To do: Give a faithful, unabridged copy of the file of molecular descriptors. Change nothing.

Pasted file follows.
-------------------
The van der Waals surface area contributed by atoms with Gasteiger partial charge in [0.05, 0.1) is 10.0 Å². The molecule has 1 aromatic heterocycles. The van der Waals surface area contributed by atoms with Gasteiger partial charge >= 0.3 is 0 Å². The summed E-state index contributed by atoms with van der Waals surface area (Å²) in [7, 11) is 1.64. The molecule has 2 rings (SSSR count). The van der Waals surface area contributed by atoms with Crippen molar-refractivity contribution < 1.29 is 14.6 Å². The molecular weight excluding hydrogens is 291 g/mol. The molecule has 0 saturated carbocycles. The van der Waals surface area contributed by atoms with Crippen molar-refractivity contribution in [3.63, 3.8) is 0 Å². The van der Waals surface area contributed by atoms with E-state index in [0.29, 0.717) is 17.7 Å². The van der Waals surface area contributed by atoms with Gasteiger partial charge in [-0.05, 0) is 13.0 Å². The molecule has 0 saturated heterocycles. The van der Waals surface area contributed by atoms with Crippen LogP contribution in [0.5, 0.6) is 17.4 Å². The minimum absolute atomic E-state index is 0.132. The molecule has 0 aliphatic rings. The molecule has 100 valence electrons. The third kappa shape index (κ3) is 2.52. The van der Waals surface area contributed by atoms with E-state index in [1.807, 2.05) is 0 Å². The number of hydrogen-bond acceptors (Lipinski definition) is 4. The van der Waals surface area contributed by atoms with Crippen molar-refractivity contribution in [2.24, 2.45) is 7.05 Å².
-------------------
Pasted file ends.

The van der Waals surface area contributed by atoms with Gasteiger partial charge in [0.05, 0.1) is 10.0 Å². The molecule has 1 aromatic heterocycles. The van der Waals surface area contributed by atoms with Gasteiger partial charge >= 0.3 is 0 Å². The summed E-state index contributed by atoms with van der Waals surface area (Å²) in [7, 11) is 1.64. The molecule has 2 rings (SSSR count). The van der Waals surface area contributed by atoms with Crippen molar-refractivity contribution < 1.29 is 14.6 Å². The molecular weight excluding hydrogens is 291 g/mol. The molecule has 0 saturated carbocycles. The van der Waals surface area contributed by atoms with Crippen molar-refractivity contribution in [3.63, 3.8) is 0 Å². The van der Waals surface area contributed by atoms with E-state index in [0.29, 0.717) is 17.7 Å². The van der Waals surface area contributed by atoms with Gasteiger partial charge in [-0.05, 0) is 13.0 Å². The molecule has 0 saturated heterocycles. The van der Waals surface area contributed by atoms with Crippen LogP contribution in [0.5, 0.6) is 17.4 Å². The minimum absolute atomic E-state index is 0.132. The molecule has 0 aliphatic rings. The molecule has 100 valence electrons. The third kappa shape index (κ3) is 2.52. The van der Waals surface area contributed by atoms with E-state index in [1.807, 2.05) is 0 Å². The number of hydrogen-bond acceptors (Lipinski definition) is 4. The van der Waals surface area contributed by atoms with Crippen molar-refractivity contribution in [2.24, 2.45) is 7.05 Å².